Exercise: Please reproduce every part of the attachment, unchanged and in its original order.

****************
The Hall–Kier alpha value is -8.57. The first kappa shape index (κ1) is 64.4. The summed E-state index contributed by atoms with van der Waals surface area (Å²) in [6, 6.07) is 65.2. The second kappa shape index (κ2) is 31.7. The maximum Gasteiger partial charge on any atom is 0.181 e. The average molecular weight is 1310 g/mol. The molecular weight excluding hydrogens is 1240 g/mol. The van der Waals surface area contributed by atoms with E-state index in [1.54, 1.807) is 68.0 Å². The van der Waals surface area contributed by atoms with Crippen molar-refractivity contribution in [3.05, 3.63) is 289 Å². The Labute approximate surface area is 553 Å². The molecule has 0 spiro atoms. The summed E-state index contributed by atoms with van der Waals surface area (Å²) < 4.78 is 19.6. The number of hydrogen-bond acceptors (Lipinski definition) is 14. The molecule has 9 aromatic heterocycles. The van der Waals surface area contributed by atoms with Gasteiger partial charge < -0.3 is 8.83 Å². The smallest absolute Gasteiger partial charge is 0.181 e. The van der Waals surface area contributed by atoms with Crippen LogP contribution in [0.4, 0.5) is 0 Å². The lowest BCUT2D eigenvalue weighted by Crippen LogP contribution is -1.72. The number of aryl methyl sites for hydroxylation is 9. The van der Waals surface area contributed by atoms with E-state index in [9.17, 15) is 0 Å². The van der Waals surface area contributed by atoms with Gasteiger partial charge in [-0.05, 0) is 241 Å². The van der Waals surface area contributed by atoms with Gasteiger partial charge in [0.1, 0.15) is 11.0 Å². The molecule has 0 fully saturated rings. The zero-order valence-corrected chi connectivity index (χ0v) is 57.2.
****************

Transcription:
The Hall–Kier alpha value is -8.57. The first kappa shape index (κ1) is 64.4. The summed E-state index contributed by atoms with van der Waals surface area (Å²) in [6, 6.07) is 65.2. The second kappa shape index (κ2) is 31.7. The maximum Gasteiger partial charge on any atom is 0.181 e. The average molecular weight is 1310 g/mol. The molecular weight excluding hydrogens is 1240 g/mol. The van der Waals surface area contributed by atoms with E-state index in [1.54, 1.807) is 68.0 Å². The van der Waals surface area contributed by atoms with Crippen molar-refractivity contribution in [3.05, 3.63) is 289 Å². The Labute approximate surface area is 553 Å². The molecule has 0 spiro atoms. The summed E-state index contributed by atoms with van der Waals surface area (Å²) < 4.78 is 19.6. The number of hydrogen-bond acceptors (Lipinski definition) is 14. The molecule has 9 aromatic heterocycles. The van der Waals surface area contributed by atoms with Gasteiger partial charge < -0.3 is 8.83 Å². The smallest absolute Gasteiger partial charge is 0.181 e. The van der Waals surface area contributed by atoms with Crippen LogP contribution in [0.4, 0.5) is 0 Å². The lowest BCUT2D eigenvalue weighted by Crippen LogP contribution is -1.72. The number of aryl methyl sites for hydroxylation is 9. The van der Waals surface area contributed by atoms with E-state index in [9.17, 15) is 0 Å². The van der Waals surface area contributed by atoms with Gasteiger partial charge in [-0.05, 0) is 241 Å². The van der Waals surface area contributed by atoms with Gasteiger partial charge in [0.1, 0.15) is 11.0 Å². The molecule has 0 fully saturated rings. The zero-order valence-corrected chi connectivity index (χ0v) is 57.2.